The same group also experienced a significant reduction in bloating severity (-11.57 ± 5.09 vs. 3.97 ± 3.99, P​ = 0.047) and a marginally significant reduction in bloating frequency (-9.31 ± 4.44 vs. 1.56 ± 4.05, P​ = 0.098) compared to the placebo group.

Notably, constipation, nausea, and bloating showed the most improvement respectively. The severity of abdominal pain was near-significantly lower following ginger supplementation compared to those in the control group (-5.69 ± 3.66 vs. 3.43 ± 3.26, P​ = 0.069).

At the same time, researchers observed minor side effects (7.7% in the ginger group vs. 11.5% in the placebo group). In the treatment group, one patient reported abdominal discomfort, and another experienced heartburn.

In the control group, one patient reported a headache, and two participants experienced heartburn.

Further trials required for generalisation

The present study revealed that a daily dosage of 1500 milligrams daily of ginger over 12 weeks significantly reduced the frequency and severity of nausea and constipation, along with a significant reduction in bloating severity.

Additionally, ginger supplementation showed a statistically near-significant impact on reducing bloating frequency and abdominal pain severity in RRMS patients.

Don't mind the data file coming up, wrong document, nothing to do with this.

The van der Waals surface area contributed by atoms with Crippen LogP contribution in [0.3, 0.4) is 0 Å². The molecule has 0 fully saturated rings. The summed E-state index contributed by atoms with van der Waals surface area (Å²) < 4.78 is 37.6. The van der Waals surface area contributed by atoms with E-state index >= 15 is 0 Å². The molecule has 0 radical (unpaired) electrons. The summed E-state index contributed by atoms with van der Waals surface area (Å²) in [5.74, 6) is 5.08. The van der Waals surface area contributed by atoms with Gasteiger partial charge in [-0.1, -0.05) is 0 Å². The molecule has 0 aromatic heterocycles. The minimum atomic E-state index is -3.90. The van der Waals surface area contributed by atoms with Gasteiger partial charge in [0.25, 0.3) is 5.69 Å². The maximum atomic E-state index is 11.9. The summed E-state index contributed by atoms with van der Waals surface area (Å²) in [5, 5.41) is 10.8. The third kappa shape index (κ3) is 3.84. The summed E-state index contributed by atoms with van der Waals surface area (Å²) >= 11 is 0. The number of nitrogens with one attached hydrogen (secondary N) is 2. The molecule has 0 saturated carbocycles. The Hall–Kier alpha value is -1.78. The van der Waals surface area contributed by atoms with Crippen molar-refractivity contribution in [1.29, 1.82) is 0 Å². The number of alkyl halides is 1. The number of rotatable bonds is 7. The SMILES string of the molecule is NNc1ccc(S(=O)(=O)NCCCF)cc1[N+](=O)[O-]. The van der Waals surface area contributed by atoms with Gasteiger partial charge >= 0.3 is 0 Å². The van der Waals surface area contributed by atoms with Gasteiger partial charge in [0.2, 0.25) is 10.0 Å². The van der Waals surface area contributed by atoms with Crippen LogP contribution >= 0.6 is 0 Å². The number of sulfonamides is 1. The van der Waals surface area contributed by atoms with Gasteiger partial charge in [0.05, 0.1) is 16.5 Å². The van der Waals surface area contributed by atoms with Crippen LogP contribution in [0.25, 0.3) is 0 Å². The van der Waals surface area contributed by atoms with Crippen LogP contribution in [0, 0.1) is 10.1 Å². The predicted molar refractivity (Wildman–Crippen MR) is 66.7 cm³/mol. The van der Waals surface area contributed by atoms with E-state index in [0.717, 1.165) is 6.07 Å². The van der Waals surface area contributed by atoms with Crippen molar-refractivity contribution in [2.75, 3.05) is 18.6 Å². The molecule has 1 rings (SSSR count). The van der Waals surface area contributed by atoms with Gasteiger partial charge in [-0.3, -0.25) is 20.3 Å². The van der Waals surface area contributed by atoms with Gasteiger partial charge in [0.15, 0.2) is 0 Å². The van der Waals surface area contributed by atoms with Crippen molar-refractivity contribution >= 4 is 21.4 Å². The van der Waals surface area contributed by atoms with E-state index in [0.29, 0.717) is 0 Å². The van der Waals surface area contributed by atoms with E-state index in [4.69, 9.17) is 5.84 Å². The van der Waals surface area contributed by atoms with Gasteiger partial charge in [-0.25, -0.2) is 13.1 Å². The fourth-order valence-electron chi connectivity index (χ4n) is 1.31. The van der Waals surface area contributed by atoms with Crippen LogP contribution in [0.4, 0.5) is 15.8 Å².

However, no significant effects were observed on the frequency and severity of dysphagia, diarrhoea, belching, flatulence, heartburn, and anorexia, as well as the frequency of abdominal pain.

Ginger also found to have rare and mild side effects, highlighting its excellent safety profile.

Interestingly, in this trial, the most substantial alleviation of GI symptoms through ginger supplementation was observed in cases of constipation. Among RRMS patients, constipation stands out as the most prevalent GI issue, attributed to prolonged chronic transit time and alternations in colonic compliance and basal tone.